A geothermal system starts at about $20,000. With federal and provincial incentives and rebates, you can receive about $7,000 back on your system ($3,500 under federal rebate, matched in Ontario), provincial sales tax can also be waived, resulting in a further savings. Ontario also has programs for those who qualify for between $8,000 and $9,000 in possible rebates. See below for links to rebate programs.

Geothermal heating and cooling is best for new home construction or in rural areas since these present the fewest construction barriers when installing the system. Low levels of electricity are required to move the heat about, but electricity is not required to create the energy. There is no combustion taking place, therefore there is no need for a chimney or flue and there are no combustion hazards or concern for carbon monoxide gases.

Since the entire system is either indoors or below ground there is little potential for vandalism or destruction from weathering that can occur with other cooling systems. Other than at installation, noise from the system is minimal.

The initial costs are about two times as high as normal heating systems, but when you consider that the system is also responsible for cooling, the costs don’t seem nearly as high. Payback for the system can occur from savings in only 2-7 years, depending on which fuel/or system you are trading from. Most systems come with 10 year warranties, but can last much longer (20-30 years). The pumps have an average life span of about 20 years. The earth energy pipes are typically warranted for 25 years, but have a useful life of 50 years if maintained and installed properly and depending on local conditions. The best time to think about geothermal heating or cooling is when it is time to replace your old furnace. With rebates and incentives, the cost is not significantly higher than traditional systems and can result in great overall savings.

There are some concerns over the use of geothermal energies. These systems are different than the air to air heat pumps that were installed in the 1950s and 60s. They have become much more efficient and environmentally sound, and the more they are installed and used, the more options will start to come out and the cheaper they will become.

There are environmental impacts to consider when heat mining (which is what geothermal essentially is doing) and an environmental impact assessment (EIA)should be done in advance of any development to make sure the ground is suitable for this type of extraction. You are getting heat from deep aquifers in the ground, and in this process certain minor emissions of gases from the earth are possible. Geothermal heating is said to produce approximately 79 g/kWh of CO2 when the electricity is generated.  Compared to the 955 g/kWh of CO2 emitted from coal generated electricity, this is significantly less.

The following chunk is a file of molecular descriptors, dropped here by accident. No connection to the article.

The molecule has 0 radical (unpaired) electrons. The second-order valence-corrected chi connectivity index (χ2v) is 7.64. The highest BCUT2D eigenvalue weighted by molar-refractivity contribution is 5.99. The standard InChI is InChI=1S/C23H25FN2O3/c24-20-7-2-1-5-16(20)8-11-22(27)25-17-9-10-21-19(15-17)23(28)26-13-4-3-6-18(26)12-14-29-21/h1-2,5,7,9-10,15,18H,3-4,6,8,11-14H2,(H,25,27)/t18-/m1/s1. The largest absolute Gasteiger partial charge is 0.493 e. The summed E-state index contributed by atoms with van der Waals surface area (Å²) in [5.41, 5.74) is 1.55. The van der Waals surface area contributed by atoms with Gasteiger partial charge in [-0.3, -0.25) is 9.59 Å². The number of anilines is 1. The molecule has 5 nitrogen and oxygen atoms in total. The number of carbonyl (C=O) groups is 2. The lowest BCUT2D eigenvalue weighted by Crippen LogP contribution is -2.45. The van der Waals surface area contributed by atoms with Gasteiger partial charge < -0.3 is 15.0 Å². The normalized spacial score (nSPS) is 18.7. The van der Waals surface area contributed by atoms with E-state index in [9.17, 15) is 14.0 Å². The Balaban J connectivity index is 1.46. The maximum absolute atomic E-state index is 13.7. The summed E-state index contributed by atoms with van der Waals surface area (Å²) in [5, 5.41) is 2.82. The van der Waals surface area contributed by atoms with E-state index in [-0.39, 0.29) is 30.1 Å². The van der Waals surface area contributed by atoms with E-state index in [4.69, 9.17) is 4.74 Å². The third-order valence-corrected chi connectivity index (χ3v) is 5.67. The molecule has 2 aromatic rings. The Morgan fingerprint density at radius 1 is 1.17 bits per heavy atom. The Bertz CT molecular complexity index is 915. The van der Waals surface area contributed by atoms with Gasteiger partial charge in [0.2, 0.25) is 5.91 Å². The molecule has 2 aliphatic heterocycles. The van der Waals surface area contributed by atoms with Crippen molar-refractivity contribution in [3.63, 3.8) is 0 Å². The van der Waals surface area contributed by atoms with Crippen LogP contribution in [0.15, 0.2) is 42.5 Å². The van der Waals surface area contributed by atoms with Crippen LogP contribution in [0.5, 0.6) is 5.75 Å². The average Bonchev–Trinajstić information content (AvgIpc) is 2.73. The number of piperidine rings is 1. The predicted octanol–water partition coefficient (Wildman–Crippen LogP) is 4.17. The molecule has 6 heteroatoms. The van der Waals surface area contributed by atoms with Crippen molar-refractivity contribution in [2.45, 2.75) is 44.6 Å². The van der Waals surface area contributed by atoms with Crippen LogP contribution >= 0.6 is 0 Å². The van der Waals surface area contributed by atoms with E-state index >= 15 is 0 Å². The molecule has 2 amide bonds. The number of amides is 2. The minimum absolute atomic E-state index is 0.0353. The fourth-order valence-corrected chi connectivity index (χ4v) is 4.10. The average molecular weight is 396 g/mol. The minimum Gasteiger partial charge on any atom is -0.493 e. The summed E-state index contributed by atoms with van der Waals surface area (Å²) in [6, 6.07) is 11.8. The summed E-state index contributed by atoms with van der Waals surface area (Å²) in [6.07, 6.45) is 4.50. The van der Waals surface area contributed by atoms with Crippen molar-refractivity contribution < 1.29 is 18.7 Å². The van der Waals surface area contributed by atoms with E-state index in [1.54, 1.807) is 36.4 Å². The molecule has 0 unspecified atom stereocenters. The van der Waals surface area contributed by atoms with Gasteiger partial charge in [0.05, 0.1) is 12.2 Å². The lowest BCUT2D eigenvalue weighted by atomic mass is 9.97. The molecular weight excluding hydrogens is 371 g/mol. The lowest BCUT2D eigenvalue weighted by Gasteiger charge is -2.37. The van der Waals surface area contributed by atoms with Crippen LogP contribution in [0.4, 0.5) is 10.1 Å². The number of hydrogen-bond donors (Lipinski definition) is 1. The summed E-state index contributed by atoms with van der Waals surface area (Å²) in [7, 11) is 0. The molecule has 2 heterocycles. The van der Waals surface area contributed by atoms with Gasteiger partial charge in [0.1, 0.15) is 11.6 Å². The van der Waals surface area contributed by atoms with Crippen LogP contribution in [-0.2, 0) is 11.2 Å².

There is also the possibility of waste water pollution if the waste water is not treated properly. Solid wastes of calcite and silica are also possible to deposit in the pipes as travertine and siliceous sinter build up. These can cause blocking of pipes and boreholes and reduce the permeability of aquifers being developed. The environmental impact assessment should detail ways to help reduce these negative impacts. If done properly, the system should be significantly less wasteful and environmentally impacting than traditional systems.

Geothermal heating and cooling is not for everyone, but for new home construction or rural properties it can make a lot of sense. It is best when used in combination with other renewable energy systems so that the electricity needed to move the heat can be created renewably and so the environmental impact is less and the home is more self sustainable.

How geothermal works: http://www.nextenergy.ca/how-it-works.html

Check out http://www.earthheat.ca/ to find an Ontario installer.

ecoEnergy rebates:

http://www.geosmartenergy.com/specsheets/retrofit-qualify-grant.pdf

http://www.geosmartenergy.com/specsheets/grants-residential.pdf

http://oee.nrcan.gc.ca/residential/personal/home-improvement.cfm?attr=4

Ontario rebates:

http://www.energy.gov.on.ca/index.cfm?fuseaction=conservation.homeretrofit

http://www.geosmartenergy.com/specsheets/General%20App_rebate.pdf

Ontario power authority (rebate of up to $550):

http://everykilowattcounts.ca/residential/coolsavings/

Cambridge Hydro (rebate of up to $1,500), call them directly at (519) 744-9799 to find more details.

If you would like more details on rebates and incentives, please talk to me.

 



How sustainable is the K-W region?

How sustainable is the Kitchener-Waterloo region? Well, according to the 2007 Corporate Knights report on sustainable cities, Kitchener ranked the 4th overall most sustainable city in Canada and 1st on the water and waste index with the relatively low water consumption of 390 litres/person/day in 2007. While we topped the 2007 list, we dropped out of ranking in 2008 and 2009. So what happened? This report focuses on more than just ecological issues, and also looks to economic security, governance and empowerment, infrastructure and social well-being.